Dan Rather has publicly endorsed the accuracy of Truth (2015), a film version of Mary Mapes’ book Truth and Duty: The Press, the President, and the Privilege of Power. Truth tells the story of Mapes' (played by Cate Blanchett) and Rather’s (played by Robert Redford) last days at CBS News amidst the Killian documents controversy in 2004. At a Q&A panel after a screening of the film in New York City in October 2015, Rather told the audience that the picture is “a very accurate film rendition of Mary's book" and is "very accurate to what happened." Mary Mapes seconded that sentiment, adding, “I'm thrilled with the movie. It is very much my truth, and I think to a great deal Dan's truth, and the truth for the people who worked on this story for us.”
On September 8, 2004, during an episode of 60 Minutes II produced by Mary Mapes, Dan Rather reported on a story that former President George W. Bush's family pulled strings in the early 1970s to get Bush "Jr." into the Texas Air National Guard in order to avoid him being sent to Vietnam during the Vietnam War. Rather and Mapes and their reporting team relied, in part, on a set of documents later referred to as the Killian documents, which were critical of Bush's time in the National Guard. The 2004 broadcast ignited a social media storm, particularly with right-wing groups in the "blogosphere," challenging the authenticity of the documents and claiming they were forgeries because the documents contained certain typographic elements (namely a super-script and proportion-spacing) that they argued were not available in typewriters in 1973 when the documents were supposedly created. Mapes and her team argued that the documents could not be authenticated because they were copies, the originals ostensibly being burned by the messenger after faxing copies of the documents to CBS, but that lack of authentication did not mean that the documents were fake. During the Q&A, Mapes asserted, "We do know now that typewriters [in 1973] did all the things that they did" in the documents. As a result of the controversy surrounding the authenticity of the documents and the reporting of the story, CBS News terminated Mapes as 60 Minutes producer and forced Dan Rather to step down as anchor on 60 Minutes after his decades-long career as one of world's preeminent and most well-respected investigative journalists.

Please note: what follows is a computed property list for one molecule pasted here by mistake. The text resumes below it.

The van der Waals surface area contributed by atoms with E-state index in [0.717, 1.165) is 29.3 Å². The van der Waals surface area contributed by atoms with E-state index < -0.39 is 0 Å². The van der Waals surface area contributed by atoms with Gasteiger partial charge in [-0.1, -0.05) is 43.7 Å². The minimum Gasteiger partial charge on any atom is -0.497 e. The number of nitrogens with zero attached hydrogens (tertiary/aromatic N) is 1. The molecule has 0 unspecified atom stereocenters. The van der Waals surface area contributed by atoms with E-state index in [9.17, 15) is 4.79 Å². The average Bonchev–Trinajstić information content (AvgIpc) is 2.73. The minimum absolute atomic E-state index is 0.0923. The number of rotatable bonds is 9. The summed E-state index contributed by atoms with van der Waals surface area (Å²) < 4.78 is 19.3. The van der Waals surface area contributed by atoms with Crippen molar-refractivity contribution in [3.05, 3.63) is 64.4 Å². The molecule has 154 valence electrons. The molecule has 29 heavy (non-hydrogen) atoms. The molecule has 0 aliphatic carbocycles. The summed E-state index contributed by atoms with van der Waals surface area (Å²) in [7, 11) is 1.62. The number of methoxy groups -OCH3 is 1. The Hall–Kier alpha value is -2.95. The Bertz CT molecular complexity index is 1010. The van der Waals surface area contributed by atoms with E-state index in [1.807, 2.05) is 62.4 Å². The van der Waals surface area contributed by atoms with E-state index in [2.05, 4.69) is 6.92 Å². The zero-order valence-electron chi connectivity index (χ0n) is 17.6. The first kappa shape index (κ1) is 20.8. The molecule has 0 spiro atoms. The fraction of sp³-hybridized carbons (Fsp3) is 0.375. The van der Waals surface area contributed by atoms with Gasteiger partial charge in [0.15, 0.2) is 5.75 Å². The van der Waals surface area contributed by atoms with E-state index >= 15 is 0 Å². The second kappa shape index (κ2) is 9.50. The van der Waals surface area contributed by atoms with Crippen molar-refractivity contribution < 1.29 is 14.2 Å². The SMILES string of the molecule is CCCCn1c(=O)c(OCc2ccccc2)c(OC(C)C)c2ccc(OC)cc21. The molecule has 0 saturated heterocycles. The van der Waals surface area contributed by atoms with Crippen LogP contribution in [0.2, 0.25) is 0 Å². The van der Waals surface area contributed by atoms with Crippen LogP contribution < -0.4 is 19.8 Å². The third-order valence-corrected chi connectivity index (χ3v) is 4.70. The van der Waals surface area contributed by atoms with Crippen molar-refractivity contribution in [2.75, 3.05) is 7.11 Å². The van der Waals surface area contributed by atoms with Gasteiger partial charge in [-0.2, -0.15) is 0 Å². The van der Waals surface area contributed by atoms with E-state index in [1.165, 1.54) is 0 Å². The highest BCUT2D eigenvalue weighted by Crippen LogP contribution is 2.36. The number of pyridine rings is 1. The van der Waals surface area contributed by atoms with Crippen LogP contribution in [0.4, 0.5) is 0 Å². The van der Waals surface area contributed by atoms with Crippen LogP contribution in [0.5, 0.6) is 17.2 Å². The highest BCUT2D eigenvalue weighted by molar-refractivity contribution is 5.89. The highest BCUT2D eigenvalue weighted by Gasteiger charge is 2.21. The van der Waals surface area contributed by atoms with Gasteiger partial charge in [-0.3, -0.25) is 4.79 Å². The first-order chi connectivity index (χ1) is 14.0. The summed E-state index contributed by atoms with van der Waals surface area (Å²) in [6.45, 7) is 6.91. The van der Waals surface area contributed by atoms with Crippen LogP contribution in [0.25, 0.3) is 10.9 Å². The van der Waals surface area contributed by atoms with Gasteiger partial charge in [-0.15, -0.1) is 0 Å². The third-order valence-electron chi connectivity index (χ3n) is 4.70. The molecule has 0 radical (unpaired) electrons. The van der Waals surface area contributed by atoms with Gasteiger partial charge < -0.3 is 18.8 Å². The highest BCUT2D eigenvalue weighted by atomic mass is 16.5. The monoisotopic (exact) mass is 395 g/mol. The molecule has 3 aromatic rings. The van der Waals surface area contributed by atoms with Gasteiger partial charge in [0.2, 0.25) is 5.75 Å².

Rather describes the events following the 2004 CBS News broadcast as the "darkest period" in his professional career as an investigative journalist. Despite the negative consequences resulting from their reporting of the story, Rather and Mapes nevertheless believe the story needs to be told.
“I have no illusions that this will probably be in the first paragraph or no later than the 2nd paragraph of my obituary,” Rather said. “That's the way life goes. I have no regrets about it. I certainly have some regrets about some of the mistakes we made in the process of getting to the truth. I hope that whether you agree with the film or like the film or agree with my work or not, I think it's important to understand that we reported a true story. In the process of getting to the truth, the two basic truths being the first that former President George W. Bush did get into the so-called "champagne" unit of the Air National Guard through political influence; that's a fact. The second is after he got into the guard, after making himself a pilot in very quick time, a very good one, that he disappeared. That's fact two. Nobody disappears from the U.S. military for a year. Those two central facts were part of the truth that we reported.”